Have you seen this?
Yep, that’s a lawmaker getting ready to go nighty-night right there in the office. The NPR story, which can be found here, says it is a matter of circumstances for many of our elected officials: It is expensive to live in D.C., to plunk down an average of $2,000 a month rent (not counting everything else), and maintain a household back in one’s district.
I get that. I lived on Capitol Hill for 17 years BK (before kids). The neighborhood was a little dicey; there was no off-street parking (so my car was dinged and broken into more than once); and, for the privilege of living a decent commuting distance downtown to my work, it was about $1200 a month back then.
I don’t blame these folks for camping out in the office; but, it isn’t ideal.
Personally, I like being able to step away from the workplace. I find that it is too easy for the job to become your life if you let it. You can’t do that if you cuddle up with the Congressional Record as a coverlet each night.
So, I was wondering how this all might have applied to our boy, Emmett Wilson. Emmett was a thrifty guy. Do I think that if the option to sleep in the office had been offered him, would he have taken it up?
Nah. The reason is because I don’t think it would have worked out. Take a look at some of the photos of the office he would have had in the Cannon House Office Building:
The office size averaged 15×23 feet. Check out the sink right there in the office, which is right next to your phone (Emmett’s phone number was #743), which was right next to the door. That large object on the right is your sole filing cabinet. Closet? Ha. You’d likely score a coat rack. Source: history.house.gov
Right in the center of the sink, which is conveniently located by your office door, is an ice water spigot. Source: http://www.loc.gov
Here’s what the House of Representative’s historic page says about Emmett’s office space:
“…each (office) came equipped with identical oak and mahogany furniture. Modern conveniences included lavatories with hot and cold water, telephone lines, steam heat, and forced-air ventilation.” (Source: history.house.gov) Note: Not every office came equipped with a lavatory. And, these were one-room offices.
There were (and are) larger offices in Cannon, but a Freshman congressman like our Emmett would have scored the small office, sporting the furniture, above. The Speaker of the House scored an office with more than one room, where one could escape and close the door. Emmett wasn’t senior enough to have a multi-room office.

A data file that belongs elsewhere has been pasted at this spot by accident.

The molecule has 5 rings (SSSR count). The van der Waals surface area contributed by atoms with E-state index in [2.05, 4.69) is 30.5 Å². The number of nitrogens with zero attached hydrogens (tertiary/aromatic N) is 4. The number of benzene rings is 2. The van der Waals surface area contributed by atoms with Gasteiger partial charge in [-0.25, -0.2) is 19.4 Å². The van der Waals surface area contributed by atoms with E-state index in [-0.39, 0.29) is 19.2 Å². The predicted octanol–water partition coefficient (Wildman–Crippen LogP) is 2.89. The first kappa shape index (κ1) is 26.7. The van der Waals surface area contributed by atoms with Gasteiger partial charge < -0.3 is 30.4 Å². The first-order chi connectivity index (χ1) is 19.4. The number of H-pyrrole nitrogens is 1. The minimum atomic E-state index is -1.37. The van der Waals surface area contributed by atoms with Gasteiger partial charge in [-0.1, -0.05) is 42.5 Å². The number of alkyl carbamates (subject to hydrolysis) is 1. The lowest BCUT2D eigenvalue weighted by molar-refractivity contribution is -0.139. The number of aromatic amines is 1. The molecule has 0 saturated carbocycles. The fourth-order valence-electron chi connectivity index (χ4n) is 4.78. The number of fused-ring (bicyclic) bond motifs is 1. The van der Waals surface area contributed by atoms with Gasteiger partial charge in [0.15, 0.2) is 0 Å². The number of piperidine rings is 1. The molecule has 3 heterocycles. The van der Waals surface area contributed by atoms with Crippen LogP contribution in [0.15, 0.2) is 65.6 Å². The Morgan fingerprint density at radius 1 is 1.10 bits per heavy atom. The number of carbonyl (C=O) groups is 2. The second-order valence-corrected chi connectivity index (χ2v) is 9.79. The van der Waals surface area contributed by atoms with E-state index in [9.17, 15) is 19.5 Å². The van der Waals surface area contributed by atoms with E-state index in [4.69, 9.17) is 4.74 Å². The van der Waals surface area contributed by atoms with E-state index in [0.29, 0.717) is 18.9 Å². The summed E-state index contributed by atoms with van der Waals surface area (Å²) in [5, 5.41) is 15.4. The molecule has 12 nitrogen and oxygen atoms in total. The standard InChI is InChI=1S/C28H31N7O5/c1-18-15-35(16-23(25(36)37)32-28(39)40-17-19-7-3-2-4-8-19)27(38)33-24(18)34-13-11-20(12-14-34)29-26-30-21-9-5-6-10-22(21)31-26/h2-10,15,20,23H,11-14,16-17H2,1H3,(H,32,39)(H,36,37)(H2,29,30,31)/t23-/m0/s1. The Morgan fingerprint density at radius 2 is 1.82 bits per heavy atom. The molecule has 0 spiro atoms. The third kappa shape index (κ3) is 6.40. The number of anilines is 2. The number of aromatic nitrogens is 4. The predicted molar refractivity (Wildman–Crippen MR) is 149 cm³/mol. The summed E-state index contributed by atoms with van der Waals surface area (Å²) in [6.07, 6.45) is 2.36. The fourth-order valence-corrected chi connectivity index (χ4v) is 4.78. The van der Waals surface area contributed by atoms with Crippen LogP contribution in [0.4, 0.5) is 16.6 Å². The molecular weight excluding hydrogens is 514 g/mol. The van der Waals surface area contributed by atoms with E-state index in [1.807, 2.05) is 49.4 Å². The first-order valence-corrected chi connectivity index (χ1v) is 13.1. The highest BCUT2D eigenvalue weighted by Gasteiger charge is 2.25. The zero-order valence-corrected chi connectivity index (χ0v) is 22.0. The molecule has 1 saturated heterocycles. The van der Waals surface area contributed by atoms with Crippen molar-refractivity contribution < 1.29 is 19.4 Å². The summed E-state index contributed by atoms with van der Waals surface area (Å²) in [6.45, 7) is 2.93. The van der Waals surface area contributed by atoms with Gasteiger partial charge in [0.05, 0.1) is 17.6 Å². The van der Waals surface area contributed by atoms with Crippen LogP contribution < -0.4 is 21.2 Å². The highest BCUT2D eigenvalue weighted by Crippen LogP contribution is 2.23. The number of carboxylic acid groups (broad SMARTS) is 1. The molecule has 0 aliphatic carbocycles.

Curious, I decided to track down the exact rooms in which Emmett served his constituents.
Emmett’s office during both of his terms was in one of these smaller spaces. In 1913, he was in Cannon 480 (Cannon 432 in 2015); and, in 1915, Cannon 529 (Cannon 511 in 2015). These were, during Emmett’s tenure, on the smaller side, perhaps a little less than 15 x 23, according to the Clerk of Arts & Archives of the House of Representatives. The Clerk, by the way also sent me a nice email message inviting me to come on by sometime and see the rooms the next time I’m on the Hill.
Another view of the office space in the Cannon House Office Building, taken around 1908. All of the offices had the same furniture, but could have a slightly different configuration. Notice that it was a pretty tight fit: It would have had to accommodate both Emmett and his executive secretary, Jeff Davis Stephens, and visitors, too. Source: http://www.loc.gov
In theory, Emmett could have lived in his office if he were so inclined, perhaps sleeping in the roll-top space of his desk, but he didn’t. Or, he wouldn’t have been able to, as he was over six feet tall, but I digress.
By the way, the first reported camping-out of a congressman-in-his-office was back in 1980, and the Congressman was House Majority Leader Dick Armey of Texas, in Cannon 514, just a few doors down from Emmett’s old office. Armey’s office was probably larger than 15 x 23 feet in the 1980s, and likely had storage space for a cot, or pillows and so forth. There is very little storage space noted in the offices of Emmett’s time.
Of course, we know that Emmett lived across the street at the Congress Hall Hotel (now the site of the Longworth House Office Building). Emmett’s salary as a congressman in 1913 was $125 a month. Given the average salary of a family of four was about $600 a year, Emmett was making good money, if, he was still practicing law on the side when he came home during breaks (he was, but not often).
According to the handy-dandy Inflation Calculator for 2015, $1 in 1913 is the equivalent of $24.39 today.
If Emmett was making $125 a month in 1913, today, that’s about $3,048.78 today.
The cost of a room at the Congress Hall Hotel for Emmett in 1913 ran him $2.50 a day, or about $60 a day in 2015 money (that’s the price for a room with its own bathroom. You could get a less expensive room, but have to use a community john with everyone else on the same floor). I feel comfortable saying Emmett would not share a bathroom. I cannot see him standing in the hallway, unshaven, in a bathrobe, with his kit, waiting his turn in line with the hoi polloi. Nope. I digress.
Let’s say Emmett had the room at the Congress Hall Hotel for 30 days. In 1913 bucks, that’s $75. In 2015, that’s $1,829.27.
Emmett could afford the hotel room. But notice, I’m not including the meals or incidentals (taxis, train tickets, social events, trips to the doctor or the drugstore, or the liquor store). DC was an expensive place to live in 1913, and it is still expensive in 2015.
So, did he sleep in his office? No. Did he entertain the idea? Probably not; it would be considered undignified, and image was important to Emmett.